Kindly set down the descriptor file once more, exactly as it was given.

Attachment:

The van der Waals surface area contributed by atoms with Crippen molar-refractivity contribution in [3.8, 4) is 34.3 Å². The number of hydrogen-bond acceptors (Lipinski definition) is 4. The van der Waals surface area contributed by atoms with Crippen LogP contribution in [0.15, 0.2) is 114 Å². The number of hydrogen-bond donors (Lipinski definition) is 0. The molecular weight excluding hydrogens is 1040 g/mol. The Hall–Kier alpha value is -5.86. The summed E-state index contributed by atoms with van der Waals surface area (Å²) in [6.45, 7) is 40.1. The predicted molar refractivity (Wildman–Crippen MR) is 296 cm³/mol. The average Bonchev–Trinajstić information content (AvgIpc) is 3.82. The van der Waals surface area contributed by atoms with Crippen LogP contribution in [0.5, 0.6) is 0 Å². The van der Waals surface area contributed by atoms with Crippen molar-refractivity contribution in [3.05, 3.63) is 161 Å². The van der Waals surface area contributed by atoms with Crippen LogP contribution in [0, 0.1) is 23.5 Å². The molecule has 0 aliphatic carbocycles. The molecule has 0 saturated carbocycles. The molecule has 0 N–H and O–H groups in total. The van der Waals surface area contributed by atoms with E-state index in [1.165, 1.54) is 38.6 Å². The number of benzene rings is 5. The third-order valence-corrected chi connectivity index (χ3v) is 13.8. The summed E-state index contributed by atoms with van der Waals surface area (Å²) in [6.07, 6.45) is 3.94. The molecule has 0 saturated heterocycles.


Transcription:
The van der Waals surface area contributed by atoms with Crippen molar-refractivity contribution in [3.8, 4) is 34.3 Å². The number of hydrogen-bond acceptors (Lipinski definition) is 4. The van der Waals surface area contributed by atoms with Crippen LogP contribution in [0.15, 0.2) is 114 Å². The number of hydrogen-bond donors (Lipinski definition) is 0. The molecular weight excluding hydrogens is 1040 g/mol. The Hall–Kier alpha value is -5.86. The summed E-state index contributed by atoms with van der Waals surface area (Å²) in [6.45, 7) is 40.1. The predicted molar refractivity (Wildman–Crippen MR) is 296 cm³/mol. The average Bonchev–Trinajstić information content (AvgIpc) is 3.82. The van der Waals surface area contributed by atoms with Crippen LogP contribution in [0.5, 0.6) is 0 Å². The van der Waals surface area contributed by atoms with Crippen molar-refractivity contribution in [3.05, 3.63) is 161 Å². The van der Waals surface area contributed by atoms with Crippen LogP contribution in [0, 0.1) is 23.5 Å². The molecule has 0 aliphatic carbocycles. The molecule has 0 saturated carbocycles. The molecule has 0 N–H and O–H groups in total. The van der Waals surface area contributed by atoms with E-state index in [1.165, 1.54) is 38.6 Å². The number of benzene rings is 5. The third-order valence-corrected chi connectivity index (χ3v) is 13.8. The summed E-state index contributed by atoms with van der Waals surface area (Å²) in [6.07, 6.45) is 3.94. The molecule has 0 saturated heterocycles.